1968: A Year in Crisis

John ArmstrongThe Church

This past Saturday morning a conversation was hosted by the history department of Wheaton College in conjunction with alumni weekend at Wheaton. This event, with the title: "1968, a Year in Crisis: Evangelical Churches Then and Now," featured three highly regarded scholars and authors: Hatch_2
Dr. Nathan Hatch, the president of Wake Forest University, Dr. Mark Noll, Noll_2
professor of history at the University of Notre Dame and Dr. John Piper, the highly esteemed author and pastor of Bethlehem Baptist Church in Minneapolis. Each man spoke for about ten minutes, outlining their thoughts about the year 1968 and then about what has happened to evangelicals over the past forty years since that tumultuous time.

Interestingly all three of these highly gifted men graduated from Wheaton College in the spring of 1968. This was the same year in which Martin Luther King, Jr. was killed, as well as Senator Robert F. Kennedy. In fact Kennedy’s death came during graduation week at Wheaton. Later that summer the infamous Democratic National Convention was held in Chicago with riots and violence filling the city, as they did following King’s death in April. It was a time of incredible social upheaval in the nation and it was also a time of change for evangelicals. The question posed to each man today was this: “What is the nature of the changes that have taken place and where are we now, forty years later?”

All three were eloquent, clear and quite helpful. The perspective of Noll and Hatch was measured and fairly dispassionate. The critique of Piper, predictably, was passionate and not quite as measured. The discussion between the three, as well as from the audience, was also quite good.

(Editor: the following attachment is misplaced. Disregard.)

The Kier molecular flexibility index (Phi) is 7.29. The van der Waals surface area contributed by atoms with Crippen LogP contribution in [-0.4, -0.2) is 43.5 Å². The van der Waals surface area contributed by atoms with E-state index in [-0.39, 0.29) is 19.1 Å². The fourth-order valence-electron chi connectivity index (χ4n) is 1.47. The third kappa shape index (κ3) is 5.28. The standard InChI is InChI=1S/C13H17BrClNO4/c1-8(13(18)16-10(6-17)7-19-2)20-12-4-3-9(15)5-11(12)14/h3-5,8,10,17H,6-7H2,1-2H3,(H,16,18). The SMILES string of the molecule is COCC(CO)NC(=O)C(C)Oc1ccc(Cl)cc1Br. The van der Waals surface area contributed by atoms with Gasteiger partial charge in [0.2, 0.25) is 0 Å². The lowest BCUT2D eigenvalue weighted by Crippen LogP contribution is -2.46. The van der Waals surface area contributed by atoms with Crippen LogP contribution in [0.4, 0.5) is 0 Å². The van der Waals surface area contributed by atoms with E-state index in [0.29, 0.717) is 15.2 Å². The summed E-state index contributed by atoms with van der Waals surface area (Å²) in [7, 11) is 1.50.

Professor Noll quoted Plato’s Republic saying, “When the mode of the music changes the foundations shift.” He argued that the shift in the music of the church was a kind of paradigm for many other shifts. He also noted that the greatest changes had come in the global south and particularly in China. Today there are more professors teaching Christianity in China than there are professors of religion in all the schools in the United States. And on a given Sunday it is likely that more Christians go to worship in churches in China than in the U. S. Forty years ago this could not have been conceived by any one discussing this subject at Wheaton College or anywhere else for that matter. Simply put, “The Christian West is no longer the center of what God is doing nor it is the center of worldwide evangelicalism.”

President Hatch, who previously served as the provost at Notre Dame, discussed how evangelicals have renewed the great tradition of the Church by a new ecumenical engagement. This emphasis excited me since I feel like I am involved, at least in a small way, in these developments. Hatch also showed how we have adapted to popular culture, in good ways and in some not so good ways. My sense is that none of the three speakers was enamored with this trend. The shape of evangelicalism, they argued, was less ecclessiocentric and more driven by the marketplace forty years later. The movement, Hatch said, was “large and powerful.” I question this conclusion very deeply the more I read and study the issue. (This framed a question I asked that I will try to talk about in another blog later on.)

Mention was made of the recently published “Evangelical Manifesto” but little was said about it pro or con. Hatch warned that we often approach issues with the method of : “Ready, fire, aim.”

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Dr. Piper said that he wanted to cite twelve positive developments within evangelicalism. He then proceeded to produce a marvelous list that was thought provoking and encouraging. But then he spent almost all of his time on twelve negatives. He stated that his read on the movement was shaped by two writers, whom he quoted liberally: David Wells and Os Guinness. Dr. Piper understands quite well that this thesis is widely challenged by the academy, even by men like Noll and Hatch, but this did not deter him from borrowing his fire for his analysis from them both. He fearlessly and boldly argued that the movement was like a tree with many branches but a rotten trunk. (One thinks of Iain H. Murray’s thesis here as well, one which I would guess Piper would also agree with, at least in most points.)